Q. In your descriptions about how you conduct your polls you use the term “continental United States.” Does that mean you include Alaska or not? And since you presumably do not include Hawaii and the other Pacific Islands that are part of the U.S. do you make any effort to adjust your results for these omissions? And what about Puerto Rico and the U.S. Virgin Islands? There are, in fact, techniques for adjusting results in such circumstances that are mathematically acceptable but, if used, such adjustments and the methods should be disclosed.
The definition of “continental United States” that we and most other major survey organizations use includes the 48 contiguous states but not Alaska, Hawaii, Puerto Rico and the other U.S. territories. We do not interview in Hawaii and Alaska for practical reasons, including time differences and cost. Strictly speaking, our results are generalizable to the population of adults who live in our definition of the continental United States. (It should be noted, however, that our surveys cover about 98% of the total population in all 50 states, Puerto Rico and the other areas you mention.) To correct any minor skews introduced by sampling, we adjust (“weight”) our sample to match the Census Bureau estimates of the age, gender, race and educational attainment characteristics of the U.S. adult population. We also adjust the sample for other characteristics, such as household size. You can find more details in the detailed descriptions that accompany every major report that we release. Here, for example, is a link to the methods chapter in our Economy Survey conducted in May.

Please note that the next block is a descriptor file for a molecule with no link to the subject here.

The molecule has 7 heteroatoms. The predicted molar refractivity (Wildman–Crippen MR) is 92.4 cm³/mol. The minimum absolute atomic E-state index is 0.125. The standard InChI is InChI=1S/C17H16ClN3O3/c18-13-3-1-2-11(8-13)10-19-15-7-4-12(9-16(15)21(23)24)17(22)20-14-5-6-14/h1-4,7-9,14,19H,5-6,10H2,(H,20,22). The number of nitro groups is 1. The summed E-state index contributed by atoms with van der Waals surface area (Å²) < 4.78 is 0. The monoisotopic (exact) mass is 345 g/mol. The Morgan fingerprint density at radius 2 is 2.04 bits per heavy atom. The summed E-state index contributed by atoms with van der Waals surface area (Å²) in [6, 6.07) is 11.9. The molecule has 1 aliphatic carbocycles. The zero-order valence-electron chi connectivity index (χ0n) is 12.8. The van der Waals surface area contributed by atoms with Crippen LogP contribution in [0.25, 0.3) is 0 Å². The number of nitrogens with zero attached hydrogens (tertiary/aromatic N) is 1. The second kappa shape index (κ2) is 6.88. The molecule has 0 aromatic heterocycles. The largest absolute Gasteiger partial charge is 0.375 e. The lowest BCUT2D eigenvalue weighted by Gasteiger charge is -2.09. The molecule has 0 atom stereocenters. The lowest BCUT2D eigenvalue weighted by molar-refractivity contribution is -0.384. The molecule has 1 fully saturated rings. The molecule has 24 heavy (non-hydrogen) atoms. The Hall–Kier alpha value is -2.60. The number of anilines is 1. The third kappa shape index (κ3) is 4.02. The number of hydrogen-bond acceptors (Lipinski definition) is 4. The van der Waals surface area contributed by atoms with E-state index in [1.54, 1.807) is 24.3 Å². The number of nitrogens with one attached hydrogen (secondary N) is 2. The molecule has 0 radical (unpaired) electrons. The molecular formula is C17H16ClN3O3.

Rich Morin, Senior Editor, Pew Research Center